then we were standing on the back step pointing out the stars:
see rigel, see betelgeuse, see sirius,
and all of them too bright, i said, vain and pompous and all at once.
look at the moon, you said, tilting my chin,
and how they pay her worship.
then i conceded and we went back inside and danced again
in her dark living room, the hall light falling abstract amongst us,
silhouetted moons in elliptic orbits, spinning
in the thrall of gravity,
but by these acute degrees we closed the vast gap.
suppose i did see something far out there—
some dim shining small star
to better illustrate my argument?
AFTER THEY LEFT
you seem surprised when my lips part.
you’ve never realised that lipstick is applied
with an open mouth, nor how softly it glides over flesh
like butter melting slowly; like spring turns into summer
and trees cast their pink blossoms from their branches;
like the pleasant hum of a church-goer on a sunday.
you hold the case, still hot and burning in your fingers,
each stroke uncertain as the sculptor first confronted with marble,
frightened that too much pressure will collapse everything.
she knows this is nothing
and you will not look at her,
eyes focused on the swell of my bottom lip,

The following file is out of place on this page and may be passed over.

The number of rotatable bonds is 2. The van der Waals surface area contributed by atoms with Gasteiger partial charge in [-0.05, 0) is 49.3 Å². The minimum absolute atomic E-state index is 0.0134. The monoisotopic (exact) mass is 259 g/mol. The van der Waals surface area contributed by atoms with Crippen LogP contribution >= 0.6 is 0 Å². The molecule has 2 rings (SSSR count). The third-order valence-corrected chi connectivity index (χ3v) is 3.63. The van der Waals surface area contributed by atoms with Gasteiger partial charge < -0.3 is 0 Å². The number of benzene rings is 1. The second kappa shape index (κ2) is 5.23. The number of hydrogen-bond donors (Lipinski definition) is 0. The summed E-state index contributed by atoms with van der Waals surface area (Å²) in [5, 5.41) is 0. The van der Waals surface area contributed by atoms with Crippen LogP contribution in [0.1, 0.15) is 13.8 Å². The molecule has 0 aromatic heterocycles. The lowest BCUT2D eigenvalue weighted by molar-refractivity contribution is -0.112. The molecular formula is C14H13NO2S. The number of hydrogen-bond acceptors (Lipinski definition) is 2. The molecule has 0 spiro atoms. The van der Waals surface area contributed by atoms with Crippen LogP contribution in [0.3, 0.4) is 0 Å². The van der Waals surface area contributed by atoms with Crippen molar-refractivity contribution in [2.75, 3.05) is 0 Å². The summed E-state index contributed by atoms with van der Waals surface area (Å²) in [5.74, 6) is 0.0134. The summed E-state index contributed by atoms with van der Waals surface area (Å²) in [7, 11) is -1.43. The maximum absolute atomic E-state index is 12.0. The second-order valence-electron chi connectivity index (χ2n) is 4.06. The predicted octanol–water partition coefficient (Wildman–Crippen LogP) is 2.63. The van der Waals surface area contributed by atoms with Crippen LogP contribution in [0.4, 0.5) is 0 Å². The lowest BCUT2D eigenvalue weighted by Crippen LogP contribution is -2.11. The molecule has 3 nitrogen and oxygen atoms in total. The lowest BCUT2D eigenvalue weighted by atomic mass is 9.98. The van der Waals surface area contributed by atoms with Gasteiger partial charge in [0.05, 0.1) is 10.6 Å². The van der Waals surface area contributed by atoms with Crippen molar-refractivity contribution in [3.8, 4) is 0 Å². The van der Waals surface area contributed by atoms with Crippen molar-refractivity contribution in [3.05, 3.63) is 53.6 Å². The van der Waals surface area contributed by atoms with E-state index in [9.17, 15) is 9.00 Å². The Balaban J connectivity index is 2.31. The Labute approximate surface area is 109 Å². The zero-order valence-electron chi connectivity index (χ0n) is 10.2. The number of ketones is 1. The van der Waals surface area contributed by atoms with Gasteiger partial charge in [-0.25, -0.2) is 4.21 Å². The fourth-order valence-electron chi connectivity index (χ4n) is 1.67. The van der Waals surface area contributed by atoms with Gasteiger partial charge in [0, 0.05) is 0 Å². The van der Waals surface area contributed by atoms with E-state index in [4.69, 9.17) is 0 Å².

the gradient of my skin.
you will not rest your hand
upon my cheek for balance
and i will not turn away.
this comes in different hues, the whole spectrum
of visible light to paint as synaesthetic delight.
subtle pink for you and i, almost peach
and the dark purple of not-quite sunrise for she and you
and for she and i—that remains to be seen
as you try to figure out cupid’s bow strung tight,
ready to say the wrong thing, to redirect
and tangle up these ends in lover’s knots.
is it merely fascination?
sight and touch and taste;
the three of us hanging on a loss
until the mysticism of the moment breaks.
you pull away, cap the lipstick and offer her a joint
to numb whatever sensation we cannot stand to take.
they are both leaving you but she and i remain
as lipstick stains round coffee mugs and cigarette butts
and all these strung out moments of regret.
AMY KINSMAN is a genderfluid poet and playwright from Manchester, England. As well as being the founding editor of Riggwelter Press, they are also associate editor of Three Drops From A Cauldron and the host of a regular open mic. Their work has appeared, or is forthcoming, in many journals including Bombus Press, Pidgeonholes, Red Queen Literary Magazine, Rust + Moth and Up The Staircase Quarterly.